Fifty years after the foundational works establishing the geometries, kinematics, and mechanics of plate tectonics, we still lack a consensus understanding of how the plate tectonic system initiated1,2,3,4,5,6,7,8,9. Most models envisage initial conditions of a stagnant lid (i.e., a single-plate lithosphere) atop a mantle which was hotter by a few hundred degrees than the present mantle (e.g., refs. 10,11), such that the key problem would be determining how this lid was first broken. Proffered models suggest that the strength of the lid was overcome by mantle convective forcing (e.g., refs. 7,8,9), potentially along locally pre-weakened zones (e.g., ref. 4); lithospheric gravitational instabilities between oceanic lithosphere and either adjacent oceanic plateau lithosphere2,6 or adjacent overthickened (i.e., gravitationally collapsing) continental lithosphere5; or one or more large bolides1.

Plate tectonics is the result of a complex series of interactions at the grain, lithologic unit, plate, mantle, and global scales. The geodynamical modeling community has been able to generate plate-like behavior using a number of different fluid-mechanics approaches, including plasticity, damage, and grain-size evolution methods [see ref. 12 for a recent review]. These are based on various degrees of abstraction of the underlying processes that cause rocks to fail and of how this failure modifies the modeled viscous rheology. Despite considerable theoretical effort (e.g., refs. 13,14), we are unable to directly connect the parameters of these models to the laboratory-derived or microphysical properties of rocks and instead must tune the model parameters to match observations of Earth’s plates (e.g., ref. 15). It is appropriate, then, to bring to bear a new solid mechanics-based approach to the problem of the origin of plate tectonics and the processes by which plate boundaries are initiated.

Here, we use three-dimensional (3D) spherical shell models of a brittle lithosphere to explore the geodynamical processes that initiate tectonic boundaries. We find that thermal expansion in response to anticipated warming of the early lithosphere3 leads to fracture propagation and eventual coalescence of a global fracture network. Fractures themselves could concentrate volcanism by providing distinctively easy routes to the surface, which in turn could weight the lithosphere locally and thus provide the initial impetus for subduction tectonics.


Solid mechanics modeling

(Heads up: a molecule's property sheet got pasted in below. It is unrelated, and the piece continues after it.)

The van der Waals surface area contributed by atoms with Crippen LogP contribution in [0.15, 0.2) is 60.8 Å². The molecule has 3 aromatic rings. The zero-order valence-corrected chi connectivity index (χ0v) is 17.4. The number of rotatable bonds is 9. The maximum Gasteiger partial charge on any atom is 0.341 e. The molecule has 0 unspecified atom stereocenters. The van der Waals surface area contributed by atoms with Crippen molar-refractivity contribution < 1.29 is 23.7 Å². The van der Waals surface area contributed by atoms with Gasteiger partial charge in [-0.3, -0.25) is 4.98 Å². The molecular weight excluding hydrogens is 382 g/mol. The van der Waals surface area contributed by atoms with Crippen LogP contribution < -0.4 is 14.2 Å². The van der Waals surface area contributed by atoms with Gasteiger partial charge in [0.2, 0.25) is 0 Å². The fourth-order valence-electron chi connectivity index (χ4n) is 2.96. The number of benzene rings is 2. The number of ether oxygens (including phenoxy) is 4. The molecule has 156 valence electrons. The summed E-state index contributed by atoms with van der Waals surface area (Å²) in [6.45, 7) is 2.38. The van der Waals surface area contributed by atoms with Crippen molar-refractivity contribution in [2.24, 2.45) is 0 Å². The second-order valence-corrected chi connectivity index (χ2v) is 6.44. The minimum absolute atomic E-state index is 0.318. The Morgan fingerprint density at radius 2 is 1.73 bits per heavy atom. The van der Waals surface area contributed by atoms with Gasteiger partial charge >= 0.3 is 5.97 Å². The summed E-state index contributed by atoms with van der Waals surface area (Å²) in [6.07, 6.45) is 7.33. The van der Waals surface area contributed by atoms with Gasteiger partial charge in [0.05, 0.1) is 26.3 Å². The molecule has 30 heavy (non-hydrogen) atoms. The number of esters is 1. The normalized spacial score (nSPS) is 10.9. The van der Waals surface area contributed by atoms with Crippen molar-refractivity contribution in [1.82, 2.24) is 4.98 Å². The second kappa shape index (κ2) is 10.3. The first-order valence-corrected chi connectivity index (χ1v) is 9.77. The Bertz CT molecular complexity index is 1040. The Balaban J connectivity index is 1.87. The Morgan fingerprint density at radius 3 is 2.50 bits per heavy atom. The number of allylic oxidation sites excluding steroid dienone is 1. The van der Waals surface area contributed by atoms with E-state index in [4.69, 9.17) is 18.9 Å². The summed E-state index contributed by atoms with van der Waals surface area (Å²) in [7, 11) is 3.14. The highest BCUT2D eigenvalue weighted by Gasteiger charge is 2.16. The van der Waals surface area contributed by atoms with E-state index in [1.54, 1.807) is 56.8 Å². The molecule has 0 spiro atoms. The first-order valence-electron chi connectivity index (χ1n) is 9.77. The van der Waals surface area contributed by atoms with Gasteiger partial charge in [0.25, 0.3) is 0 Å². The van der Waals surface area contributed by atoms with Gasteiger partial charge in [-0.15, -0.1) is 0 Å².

The modeling uses the 3D finite element code RFPA (Rock Failure Process Analysis code—see Methods)16,17 utilizing up to 3.45 million elements. The models are subjected to quasi-static, slowly increasing interior pressure in a displacement-controlled manner (e.g., induced by gradual thermal expansion, discussed below). Brittle failure is implemented through a strength criterion that represents a stress limit at which the strength drops and fracture occurs. To account for local randomness, each element is assigned a failure threshold obtained from a Weibull probability distribution16 which contains a homogeneity index, a parameter describing the degree of material homogeneity. Additional material properties (e.g., Young’s modulus, failure strength, Poisson’s ration, etc.) match the central range of standard rock properties derived from laboratory experiments (see Methods for details; values are listed in Supplementary Table 1). Nine experiments were conducted across model spheres with 6000 km radii. Models 1 through 7 explore different values for shell thickness (20, 40, 60, 80, 100, 120, and 200 km) in order to explore the thickness effect on the fracture pattern. Because we expect that the integrated strength of the lithosphere (i.e., thickness multiplied by modulus) should generally control fracture initiation and growth, we validate our approach by obtaining similar fracture density results by modeling a thin shell (20 km) with a high elastic modulus (250,000 MPa) (Model 8) as well as a thick shell (200 km) with a low elastic modulus (25,000 MPa) (Model 9—see Supplementary Fig. 1).

Reference model

Figure 1 shows the development of the fracture pattern evolution for Model 4 (80 km shell thickness, see also Supplementary Movies 13). We start the simulations with the undamaged shell loaded from the inner boundary with a radial displacement rate of 0.03 km per million years (Myr). As the shell expands, the total stress in the system increases, and fractures tend to nucleate at the weaker sites (30–32 Myr). In the beginning, fractures do not propagate long distances across the surface, but rather move in small steps from one weak site to the next, occasionally meeting another fracture that is moving in a similar fashion (32–34 Myr). After the initiation of a few longer fractures, most new fractures start near existing fractures and propagate away from their parent fracture, approximately at right angles or triple junctions (34–36 Myr). Finally, successive generations of fractures form, mostly joining older fractures and forming an array of polygons (after 36 Myr), and the model reaches a critical state resulting in the macroscopic “collapse”, in terms of highly fluctuated activities and fracturing avalanches of all sizes. This is a common characteristic of systems that display self-organized criticality18. Although randomly distributed, the size of each polygonal fractured area is approximately the same with some deviations due to heterogeneities in the shell. After reaching a certain fracture saturation19, the number of polygons formed in the fractured shell increases at a reduced rate (after 40 Myr, Fig. 2).